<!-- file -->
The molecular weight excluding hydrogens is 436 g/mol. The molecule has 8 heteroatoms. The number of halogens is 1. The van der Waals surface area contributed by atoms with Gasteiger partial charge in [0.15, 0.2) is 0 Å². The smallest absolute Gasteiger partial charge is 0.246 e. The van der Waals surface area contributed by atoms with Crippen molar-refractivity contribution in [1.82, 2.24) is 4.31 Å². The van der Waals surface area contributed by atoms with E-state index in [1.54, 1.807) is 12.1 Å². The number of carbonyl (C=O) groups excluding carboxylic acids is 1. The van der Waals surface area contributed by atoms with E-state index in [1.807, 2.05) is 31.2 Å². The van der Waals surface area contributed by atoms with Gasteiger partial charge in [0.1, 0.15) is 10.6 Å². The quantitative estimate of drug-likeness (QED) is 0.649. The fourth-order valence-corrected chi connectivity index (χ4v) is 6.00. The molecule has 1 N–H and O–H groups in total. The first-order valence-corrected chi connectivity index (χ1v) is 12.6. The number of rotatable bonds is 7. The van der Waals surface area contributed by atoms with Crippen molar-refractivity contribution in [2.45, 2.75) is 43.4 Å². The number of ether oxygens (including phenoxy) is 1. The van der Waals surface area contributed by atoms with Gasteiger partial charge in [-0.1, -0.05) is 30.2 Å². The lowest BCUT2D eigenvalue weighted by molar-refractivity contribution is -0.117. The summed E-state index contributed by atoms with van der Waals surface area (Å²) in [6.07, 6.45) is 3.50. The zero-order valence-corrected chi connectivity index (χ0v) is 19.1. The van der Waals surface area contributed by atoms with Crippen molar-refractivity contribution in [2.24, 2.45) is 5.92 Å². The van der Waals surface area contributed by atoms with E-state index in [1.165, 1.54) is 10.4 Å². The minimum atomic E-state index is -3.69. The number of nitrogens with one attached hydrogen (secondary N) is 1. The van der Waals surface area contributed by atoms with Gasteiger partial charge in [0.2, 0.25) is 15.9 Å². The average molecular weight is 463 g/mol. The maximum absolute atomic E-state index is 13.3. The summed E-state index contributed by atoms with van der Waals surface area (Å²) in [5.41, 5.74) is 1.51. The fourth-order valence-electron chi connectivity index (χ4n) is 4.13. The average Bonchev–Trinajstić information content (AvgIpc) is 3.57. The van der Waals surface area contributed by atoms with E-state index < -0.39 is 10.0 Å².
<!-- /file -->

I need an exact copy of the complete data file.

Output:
The molecular weight excluding hydrogens is 436 g/mol. The molecule has 8 heteroatoms. The number of halogens is 1. The van der Waals surface area contributed by atoms with Gasteiger partial charge in [0.15, 0.2) is 0 Å². The smallest absolute Gasteiger partial charge is 0.246 e. The van der Waals surface area contributed by atoms with Crippen molar-refractivity contribution in [1.82, 2.24) is 4.31 Å². The van der Waals surface area contributed by atoms with E-state index in [1.54, 1.807) is 12.1 Å². The number of carbonyl (C=O) groups excluding carboxylic acids is 1. The van der Waals surface area contributed by atoms with E-state index in [1.807, 2.05) is 31.2 Å². The van der Waals surface area contributed by atoms with Gasteiger partial charge in [0.1, 0.15) is 10.6 Å². The quantitative estimate of drug-likeness (QED) is 0.649. The fourth-order valence-corrected chi connectivity index (χ4v) is 6.00. The molecule has 1 N–H and O–H groups in total. The first-order valence-corrected chi connectivity index (χ1v) is 12.6. The number of rotatable bonds is 7. The van der Waals surface area contributed by atoms with Crippen molar-refractivity contribution in [2.45, 2.75) is 43.4 Å². The number of ether oxygens (including phenoxy) is 1. The van der Waals surface area contributed by atoms with Gasteiger partial charge in [-0.1, -0.05) is 30.2 Å². The lowest BCUT2D eigenvalue weighted by molar-refractivity contribution is -0.117. The summed E-state index contributed by atoms with van der Waals surface area (Å²) in [6.07, 6.45) is 3.50. The zero-order valence-corrected chi connectivity index (χ0v) is 19.1. The van der Waals surface area contributed by atoms with Crippen molar-refractivity contribution in [2.24, 2.45) is 5.92 Å². The van der Waals surface area contributed by atoms with E-state index in [1.165, 1.54) is 10.4 Å². The minimum atomic E-state index is -3.69. The number of nitrogens with one attached hydrogen (secondary N) is 1. The van der Waals surface area contributed by atoms with Gasteiger partial charge in [0.2, 0.25) is 15.9 Å². The average molecular weight is 463 g/mol. The maximum absolute atomic E-state index is 13.3. The summed E-state index contributed by atoms with van der Waals surface area (Å²) in [5.41, 5.74) is 1.51. The fourth-order valence-electron chi connectivity index (χ4n) is 4.13. The average Bonchev–Trinajstić information content (AvgIpc) is 3.57. The van der Waals surface area contributed by atoms with E-state index < -0.39 is 10.0 Å².